Springfield, MO

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Opinion: Downtown set to reinvent workplaces

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Downtown Springfield has a long history of reinventing itself as a place to work.

Over the past two decades of redevelopment and investment, the legendary Heer’s department store building evolved to become the home for AmerisourceBergen’s dozens of health care information technology staff; an MFA Inc. grain mill was reengineered into Missouri State University’s Jordan Valley Innovation Center for nanotechnology, medical research and more; and a Willow Brook Foods processing plant transformed into the region’s home for entrepreneurship. A former nightclub has been razed to become the site for a future 100,000-square-foot office building. A vacant warehouse on Kimbrough Avenue is now the bustling headquarters of the Jordan Valley Community Health Center with hundreds of health care professionals.

Former Missouri State University President Mike Nietzel created a vision for an urban innovation park north of Park Central Square with the term IDEA Commons to foster serendipitous encounters by co-locating professionals representing innovation, design, entrepreneurship and art.

The density of businesses, and energy from three college campuses and numerous restaurants, coffee shops, sidewalk cafes and breweries, make working downtown a distinctive experience. The Downtown Springfield Association has long sought to promote the area as a great place to work by hosting free lunchtime and happy hour concerts, coordinating the summertime Downtown Wiffle League and scheduling monthly mixers.

Now, the COVID-19 pandemic has forever altered office culture.

Employees discovered they can work from home and be productive. Employers utilized new technologies. At the same time, Zoom fatigue became a new phenomenon and many staff missed the opportunity to interact with their colleagues face to face. Business leaders will be challenged to work with their employees to find the right hybrid approach that works for their organizations.

Office spaces must be redesigned to allow for more personal space per employee, with more deliberate sanitation programs. The office will be much more intentional to foster collaboration and culture.

Gap financing from the Springfield Finance and Development Corp. and the city of Springfield spurred millions of dollars of investment in historic renovations for lofts, restaurants and retailers since 1997. These programs can play a vital role in redesigning the next generation of offices. SFDC made sure to maintain a portion of its available funds to fuel new and expanding businesses during the Road to Recovery.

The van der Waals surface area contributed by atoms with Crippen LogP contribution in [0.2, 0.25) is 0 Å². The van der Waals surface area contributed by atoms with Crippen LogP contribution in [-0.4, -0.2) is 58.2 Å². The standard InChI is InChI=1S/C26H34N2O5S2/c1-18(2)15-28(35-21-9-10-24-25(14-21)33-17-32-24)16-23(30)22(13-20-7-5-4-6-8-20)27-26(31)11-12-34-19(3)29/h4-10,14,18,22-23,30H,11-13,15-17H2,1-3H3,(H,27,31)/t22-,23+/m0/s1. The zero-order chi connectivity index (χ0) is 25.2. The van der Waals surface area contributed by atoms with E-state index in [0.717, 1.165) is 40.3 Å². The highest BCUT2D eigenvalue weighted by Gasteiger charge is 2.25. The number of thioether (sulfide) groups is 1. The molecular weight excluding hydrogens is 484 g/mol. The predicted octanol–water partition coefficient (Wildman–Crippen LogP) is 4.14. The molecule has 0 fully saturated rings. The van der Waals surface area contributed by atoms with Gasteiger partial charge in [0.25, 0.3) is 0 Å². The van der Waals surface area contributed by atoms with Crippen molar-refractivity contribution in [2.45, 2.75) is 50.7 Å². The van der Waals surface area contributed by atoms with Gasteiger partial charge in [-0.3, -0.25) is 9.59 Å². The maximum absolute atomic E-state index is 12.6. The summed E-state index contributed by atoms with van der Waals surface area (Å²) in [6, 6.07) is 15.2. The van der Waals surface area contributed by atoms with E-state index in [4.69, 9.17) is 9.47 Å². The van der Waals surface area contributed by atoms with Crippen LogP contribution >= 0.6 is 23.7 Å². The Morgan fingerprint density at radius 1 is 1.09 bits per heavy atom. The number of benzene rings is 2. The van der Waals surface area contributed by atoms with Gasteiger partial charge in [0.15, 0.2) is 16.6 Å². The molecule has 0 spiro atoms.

Providing locally directed resources to employers could be the critical ingredient to securing new tenants in the Vecino Group’s new office building in the IDEA Commons and new infill projects near Jordan Creek.

Another piece of good news is that businesses won’t need to allocate as many parking spaces with hybrid models and staggered schedules, which is advantageous for downtown.

Springfield is in a unique position to build on the center city momentum started before the pandemic, including the Forward SGF comprehensive plan, and Renew Jordan Creek and Grant Avenue Parkway projects to incorporate the new realities of a post-pandemic workplace.

Employees, employers and developers will all have the opportunity in the coming months to offer their input on shaping the future of the IDEA Commons and major redevelopment sites. What outdoor amenities would entice them to work or locate their businesses downtown? What transportation options would they like to see over the next 10 years with the continued development of electric cars, autonomous vehicles and greenway trails? How can office spaces be designed to be flexible, embody a desired organizational culture and offer opportunities for collaboration?

There is still time to include many of these ideas from the ground up in a community that encourages its citizens to be engaged.

Public funding for Renew Jordan Creek and Grant Avenue Parkway is already in place. More federal infrastructure funds will be debated in the new few weeks. There will be a keen interest in stimulating the recovery through leveraging public and private partnerships.

Escalating vaccinations will allow more workers to return to downtown Springfield. This is the time to join with city staff, its consultants, fellow workers and center city advocates to create the next generation of workplace options for downtown Springfield.

Rusty Worley, executive director of Downtown Springfield Association, can be reached at


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